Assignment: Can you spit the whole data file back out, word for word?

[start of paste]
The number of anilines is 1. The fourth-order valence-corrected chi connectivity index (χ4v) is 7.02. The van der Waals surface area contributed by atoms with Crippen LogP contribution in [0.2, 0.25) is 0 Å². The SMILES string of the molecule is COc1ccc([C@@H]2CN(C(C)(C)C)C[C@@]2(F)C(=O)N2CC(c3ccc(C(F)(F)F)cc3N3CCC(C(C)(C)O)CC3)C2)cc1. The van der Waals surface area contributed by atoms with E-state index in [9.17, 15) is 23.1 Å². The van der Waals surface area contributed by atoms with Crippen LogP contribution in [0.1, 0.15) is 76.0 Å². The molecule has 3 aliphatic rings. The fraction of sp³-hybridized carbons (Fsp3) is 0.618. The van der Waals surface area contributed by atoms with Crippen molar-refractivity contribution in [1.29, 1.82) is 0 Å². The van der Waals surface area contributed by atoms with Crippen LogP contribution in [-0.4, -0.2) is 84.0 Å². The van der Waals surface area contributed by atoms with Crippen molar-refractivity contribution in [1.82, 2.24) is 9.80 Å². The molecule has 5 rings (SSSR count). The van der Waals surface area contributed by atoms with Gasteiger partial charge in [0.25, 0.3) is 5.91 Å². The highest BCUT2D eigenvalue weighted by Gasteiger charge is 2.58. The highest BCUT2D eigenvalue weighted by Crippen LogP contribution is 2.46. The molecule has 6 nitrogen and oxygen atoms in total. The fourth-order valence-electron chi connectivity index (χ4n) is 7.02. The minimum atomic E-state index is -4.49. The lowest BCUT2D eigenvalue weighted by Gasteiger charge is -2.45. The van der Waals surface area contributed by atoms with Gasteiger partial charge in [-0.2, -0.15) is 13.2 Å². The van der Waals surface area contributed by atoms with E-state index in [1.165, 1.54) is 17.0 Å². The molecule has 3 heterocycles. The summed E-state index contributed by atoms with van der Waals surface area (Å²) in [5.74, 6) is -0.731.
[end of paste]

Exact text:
The number of anilines is 1. The fourth-order valence-corrected chi connectivity index (χ4v) is 7.02. The van der Waals surface area contributed by atoms with Crippen LogP contribution in [0.2, 0.25) is 0 Å². The SMILES string of the molecule is COc1ccc([C@@H]2CN(C(C)(C)C)C[C@@]2(F)C(=O)N2CC(c3ccc(C(F)(F)F)cc3N3CCC(C(C)(C)O)CC3)C2)cc1. The van der Waals surface area contributed by atoms with E-state index in [9.17, 15) is 23.1 Å². The van der Waals surface area contributed by atoms with Crippen LogP contribution in [0.1, 0.15) is 76.0 Å². The molecule has 3 aliphatic rings. The fraction of sp³-hybridized carbons (Fsp3) is 0.618. The van der Waals surface area contributed by atoms with Crippen molar-refractivity contribution in [1.29, 1.82) is 0 Å². The van der Waals surface area contributed by atoms with Crippen LogP contribution in [-0.4, -0.2) is 84.0 Å². The van der Waals surface area contributed by atoms with Crippen molar-refractivity contribution in [1.82, 2.24) is 9.80 Å². The molecule has 5 rings (SSSR count). The van der Waals surface area contributed by atoms with Gasteiger partial charge in [0.25, 0.3) is 5.91 Å². The highest BCUT2D eigenvalue weighted by Gasteiger charge is 2.58. The highest BCUT2D eigenvalue weighted by Crippen LogP contribution is 2.46. The molecule has 6 nitrogen and oxygen atoms in total. The fourth-order valence-electron chi connectivity index (χ4n) is 7.02. The minimum atomic E-state index is -4.49. The lowest BCUT2D eigenvalue weighted by Gasteiger charge is -2.45. The van der Waals surface area contributed by atoms with Gasteiger partial charge in [-0.2, -0.15) is 13.2 Å². The van der Waals surface area contributed by atoms with E-state index in [1.165, 1.54) is 17.0 Å². The molecule has 3 heterocycles. The summed E-state index contributed by atoms with van der Waals surface area (Å²) in [5.74, 6) is -0.731.